Toms River’s Homeless Policy Inspires State

Just Believe hosted a holiday party for the at-risk community. (Photo courtesy Just Believe)

TOMS RIVER – A more compassionate state law in caring for homeless was lauded by local officials and volunteers.

  The law changed regarding Code Blue, which governs when temporary shelters open in winter weather.

  Previously, a Code Blue alert was to be declared when National Weather Service forecasts and advisories predict within 24 to 48 hours that: (1) the temperature will reach 25 degrees Fahrenheit or less without precipitation or 32 degrees Fahrenheit or less with precipitation; or (2) the wind chill temperature will be zero degrees Fahrenheit or less for a period of two hours or more.

  The new law requires a Code Blue alert to be issued when: (1) temperatures are predicted to reach 32 degrees Fahrenheit or less, regardless of precipitation; or (2) the wind chill temperature will be zero degrees Fahrenheit or less for a period of two hours or more.

  However, Toms River had operated on a separate rule. Township officials pointed out that freezing is freezing regardless of whether there was precipitation. They changed it so that as soon as the temperature dropped close to freezing, 35 degrees, then their shelter would open.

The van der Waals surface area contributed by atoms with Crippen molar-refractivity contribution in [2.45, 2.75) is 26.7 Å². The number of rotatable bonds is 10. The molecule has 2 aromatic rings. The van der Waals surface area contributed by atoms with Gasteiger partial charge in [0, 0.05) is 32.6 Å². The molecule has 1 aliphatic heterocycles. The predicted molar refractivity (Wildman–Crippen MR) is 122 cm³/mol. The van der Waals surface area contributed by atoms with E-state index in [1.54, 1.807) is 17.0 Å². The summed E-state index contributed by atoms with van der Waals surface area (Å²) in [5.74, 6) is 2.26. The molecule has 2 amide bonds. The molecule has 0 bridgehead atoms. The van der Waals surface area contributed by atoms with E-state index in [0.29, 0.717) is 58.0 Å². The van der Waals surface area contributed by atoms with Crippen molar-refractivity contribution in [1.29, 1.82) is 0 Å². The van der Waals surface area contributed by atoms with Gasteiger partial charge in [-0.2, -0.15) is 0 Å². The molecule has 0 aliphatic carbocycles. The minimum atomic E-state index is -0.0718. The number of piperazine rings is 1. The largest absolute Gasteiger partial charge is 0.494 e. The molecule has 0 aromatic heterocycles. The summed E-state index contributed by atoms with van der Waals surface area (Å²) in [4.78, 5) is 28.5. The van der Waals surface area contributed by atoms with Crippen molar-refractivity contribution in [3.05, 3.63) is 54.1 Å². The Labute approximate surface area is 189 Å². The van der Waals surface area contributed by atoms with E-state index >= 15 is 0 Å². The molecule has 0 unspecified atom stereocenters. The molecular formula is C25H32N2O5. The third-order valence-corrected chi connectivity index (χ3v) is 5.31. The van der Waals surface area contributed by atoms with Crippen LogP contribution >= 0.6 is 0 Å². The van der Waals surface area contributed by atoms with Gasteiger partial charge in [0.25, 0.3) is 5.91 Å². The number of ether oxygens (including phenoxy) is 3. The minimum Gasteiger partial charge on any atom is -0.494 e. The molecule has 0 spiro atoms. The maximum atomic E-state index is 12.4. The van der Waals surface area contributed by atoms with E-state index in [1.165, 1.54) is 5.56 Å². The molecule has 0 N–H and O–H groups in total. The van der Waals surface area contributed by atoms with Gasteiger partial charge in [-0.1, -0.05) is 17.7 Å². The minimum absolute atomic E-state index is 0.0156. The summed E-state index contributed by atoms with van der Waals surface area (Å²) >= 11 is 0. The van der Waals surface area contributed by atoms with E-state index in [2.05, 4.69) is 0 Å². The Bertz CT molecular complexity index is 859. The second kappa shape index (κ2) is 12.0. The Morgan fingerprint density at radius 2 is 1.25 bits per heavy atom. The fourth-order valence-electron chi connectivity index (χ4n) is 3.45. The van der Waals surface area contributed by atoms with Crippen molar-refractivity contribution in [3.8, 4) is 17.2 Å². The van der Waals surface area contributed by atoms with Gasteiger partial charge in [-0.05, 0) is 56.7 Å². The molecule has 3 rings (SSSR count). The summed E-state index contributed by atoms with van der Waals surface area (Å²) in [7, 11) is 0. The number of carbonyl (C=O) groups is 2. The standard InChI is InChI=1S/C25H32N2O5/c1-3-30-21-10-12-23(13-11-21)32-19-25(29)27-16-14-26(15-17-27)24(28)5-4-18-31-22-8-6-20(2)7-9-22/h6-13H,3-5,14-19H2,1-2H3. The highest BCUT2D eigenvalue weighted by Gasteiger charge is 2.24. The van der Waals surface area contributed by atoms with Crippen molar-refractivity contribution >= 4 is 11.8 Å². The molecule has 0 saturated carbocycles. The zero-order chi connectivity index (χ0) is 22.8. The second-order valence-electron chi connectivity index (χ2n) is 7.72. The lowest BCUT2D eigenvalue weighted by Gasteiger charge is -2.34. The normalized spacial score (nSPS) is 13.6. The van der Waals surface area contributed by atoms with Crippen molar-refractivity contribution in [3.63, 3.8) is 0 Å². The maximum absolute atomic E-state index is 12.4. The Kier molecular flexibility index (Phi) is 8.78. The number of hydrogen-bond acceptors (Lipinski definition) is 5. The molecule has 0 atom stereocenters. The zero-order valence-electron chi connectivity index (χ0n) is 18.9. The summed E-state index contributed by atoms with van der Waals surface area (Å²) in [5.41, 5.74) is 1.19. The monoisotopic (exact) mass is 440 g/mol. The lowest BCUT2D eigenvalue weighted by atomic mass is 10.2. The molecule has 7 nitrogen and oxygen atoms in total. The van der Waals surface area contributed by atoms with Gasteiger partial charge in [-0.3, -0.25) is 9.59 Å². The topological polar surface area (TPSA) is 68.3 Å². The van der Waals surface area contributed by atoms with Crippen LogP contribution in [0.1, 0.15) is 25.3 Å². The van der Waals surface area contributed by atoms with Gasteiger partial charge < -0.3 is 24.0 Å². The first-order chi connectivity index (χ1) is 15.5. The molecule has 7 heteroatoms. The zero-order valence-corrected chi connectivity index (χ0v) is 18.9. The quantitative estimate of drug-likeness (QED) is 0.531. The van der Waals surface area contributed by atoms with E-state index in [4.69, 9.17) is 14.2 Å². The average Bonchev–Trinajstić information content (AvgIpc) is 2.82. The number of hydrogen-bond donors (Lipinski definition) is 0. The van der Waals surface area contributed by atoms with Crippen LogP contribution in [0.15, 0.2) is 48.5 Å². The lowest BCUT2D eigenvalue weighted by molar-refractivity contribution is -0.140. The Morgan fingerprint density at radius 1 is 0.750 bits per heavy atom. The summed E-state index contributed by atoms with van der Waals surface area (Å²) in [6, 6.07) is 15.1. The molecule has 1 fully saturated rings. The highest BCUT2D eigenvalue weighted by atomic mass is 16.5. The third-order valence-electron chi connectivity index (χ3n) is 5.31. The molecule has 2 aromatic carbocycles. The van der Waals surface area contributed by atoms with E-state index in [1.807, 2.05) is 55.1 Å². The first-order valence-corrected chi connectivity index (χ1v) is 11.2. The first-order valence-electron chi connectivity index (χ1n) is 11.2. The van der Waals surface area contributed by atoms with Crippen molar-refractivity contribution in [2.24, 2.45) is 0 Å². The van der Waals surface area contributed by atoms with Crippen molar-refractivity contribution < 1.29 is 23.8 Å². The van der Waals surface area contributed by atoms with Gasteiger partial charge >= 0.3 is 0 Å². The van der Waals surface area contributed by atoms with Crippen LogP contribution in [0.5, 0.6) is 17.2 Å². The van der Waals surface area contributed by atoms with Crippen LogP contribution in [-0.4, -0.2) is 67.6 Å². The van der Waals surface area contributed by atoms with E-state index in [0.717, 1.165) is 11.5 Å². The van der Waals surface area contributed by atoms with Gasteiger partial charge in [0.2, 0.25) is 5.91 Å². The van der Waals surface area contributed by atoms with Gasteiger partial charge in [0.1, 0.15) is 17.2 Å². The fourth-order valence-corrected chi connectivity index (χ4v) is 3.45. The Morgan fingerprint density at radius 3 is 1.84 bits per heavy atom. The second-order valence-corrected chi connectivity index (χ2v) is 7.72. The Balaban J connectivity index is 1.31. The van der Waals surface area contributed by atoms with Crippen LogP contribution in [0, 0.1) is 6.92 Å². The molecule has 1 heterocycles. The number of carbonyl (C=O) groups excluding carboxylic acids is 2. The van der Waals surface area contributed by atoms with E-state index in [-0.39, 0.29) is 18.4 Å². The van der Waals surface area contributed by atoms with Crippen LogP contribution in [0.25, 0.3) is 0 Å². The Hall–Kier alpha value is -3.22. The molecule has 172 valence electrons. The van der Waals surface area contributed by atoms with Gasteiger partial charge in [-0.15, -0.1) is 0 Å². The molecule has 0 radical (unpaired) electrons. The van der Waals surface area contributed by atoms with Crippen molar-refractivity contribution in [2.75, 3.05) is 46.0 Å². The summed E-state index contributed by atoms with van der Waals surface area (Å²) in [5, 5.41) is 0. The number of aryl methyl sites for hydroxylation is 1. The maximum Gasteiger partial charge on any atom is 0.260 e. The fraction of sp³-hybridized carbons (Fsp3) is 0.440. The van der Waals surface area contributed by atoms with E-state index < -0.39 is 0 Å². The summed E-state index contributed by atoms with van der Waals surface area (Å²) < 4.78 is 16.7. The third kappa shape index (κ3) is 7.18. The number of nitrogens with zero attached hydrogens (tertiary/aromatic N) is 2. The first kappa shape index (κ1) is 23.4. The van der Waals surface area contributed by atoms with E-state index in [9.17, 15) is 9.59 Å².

“We set the standard for Code Blue in Toms River,” Mayor Maurice Hill said.

  Toms River’s change prompted legislators to make the change for the rest of the state.

  The municipal shelter provides accommodations for overnight only at Riverwood Park Recreation Center off Whitesville Road. This shelter is overseen by Just Believe, a non-profit network of volunteers. A proclamation given to them recently said they had inspired the township to change the parameters of the shelter to 35 degrees.

  The group serviced 174 at-risk people in 2018/2019, providing 1,730 nights of shelter. They partnered with a staff of volunteers, as well as scouts, police departments, and the Ocean County Sheriff’s Department.

  Part of the mission is not just to catch people when they fall, but to keep them from falling in the future. In order to do this, they helped 13 people enter rehab or detox, 10 people find permanent housing, 10 people find full-time employment and nine people find assistance through the Ocean County Board of Social Services and other agencies.

Photo courtesy Just Believe

  The change in the law was widely supported. Locally, the Senate version of the bill was sponsored by Sen. Robert Singer (R-30th) and the Assembly version was co-sponsored by Assemblyman Greg McGuckin (R-10th). It was signed into law recently.

  Councilman Terrance Turnbach had taken the lead on this in the council, and thanked McGuckin for allowing him to sit in on the Assembly vote.